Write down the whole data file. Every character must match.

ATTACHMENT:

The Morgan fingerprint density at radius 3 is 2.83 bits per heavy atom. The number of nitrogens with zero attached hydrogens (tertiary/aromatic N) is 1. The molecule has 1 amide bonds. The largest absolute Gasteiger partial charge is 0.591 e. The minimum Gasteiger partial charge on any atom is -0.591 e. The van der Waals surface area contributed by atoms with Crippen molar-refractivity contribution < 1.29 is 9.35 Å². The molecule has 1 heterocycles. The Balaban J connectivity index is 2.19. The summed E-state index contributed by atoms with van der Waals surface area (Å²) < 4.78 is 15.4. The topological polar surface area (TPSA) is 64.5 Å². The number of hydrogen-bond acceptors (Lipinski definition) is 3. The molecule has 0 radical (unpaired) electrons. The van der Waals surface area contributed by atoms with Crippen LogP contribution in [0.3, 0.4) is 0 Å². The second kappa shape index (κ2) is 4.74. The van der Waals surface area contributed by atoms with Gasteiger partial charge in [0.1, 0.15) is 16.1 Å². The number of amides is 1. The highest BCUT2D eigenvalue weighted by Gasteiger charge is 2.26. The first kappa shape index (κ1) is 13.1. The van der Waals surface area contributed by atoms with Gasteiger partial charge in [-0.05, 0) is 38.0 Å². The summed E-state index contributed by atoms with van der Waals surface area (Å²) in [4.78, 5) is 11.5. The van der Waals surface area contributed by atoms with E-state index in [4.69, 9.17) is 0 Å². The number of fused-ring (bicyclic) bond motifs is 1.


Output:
The Morgan fingerprint density at radius 3 is 2.83 bits per heavy atom. The number of nitrogens with zero attached hydrogens (tertiary/aromatic N) is 1. The molecule has 1 amide bonds. The largest absolute Gasteiger partial charge is 0.591 e. The minimum Gasteiger partial charge on any atom is -0.591 e. The van der Waals surface area contributed by atoms with Crippen molar-refractivity contribution < 1.29 is 9.35 Å². The molecule has 1 heterocycles. The Balaban J connectivity index is 2.19. The summed E-state index contributed by atoms with van der Waals surface area (Å²) < 4.78 is 15.4. The topological polar surface area (TPSA) is 64.5 Å². The number of hydrogen-bond acceptors (Lipinski definition) is 3. The molecule has 0 radical (unpaired) electrons. The van der Waals surface area contributed by atoms with Crippen LogP contribution in [0.3, 0.4) is 0 Å². The second kappa shape index (κ2) is 4.74. The van der Waals surface area contributed by atoms with Gasteiger partial charge in [0.1, 0.15) is 16.1 Å². The number of amides is 1. The highest BCUT2D eigenvalue weighted by Gasteiger charge is 2.26. The first kappa shape index (κ1) is 13.1. The van der Waals surface area contributed by atoms with Gasteiger partial charge in [-0.05, 0) is 38.0 Å². The summed E-state index contributed by atoms with van der Waals surface area (Å²) in [4.78, 5) is 11.5. The van der Waals surface area contributed by atoms with E-state index in [4.69, 9.17) is 0 Å². The number of fused-ring (bicyclic) bond motifs is 1.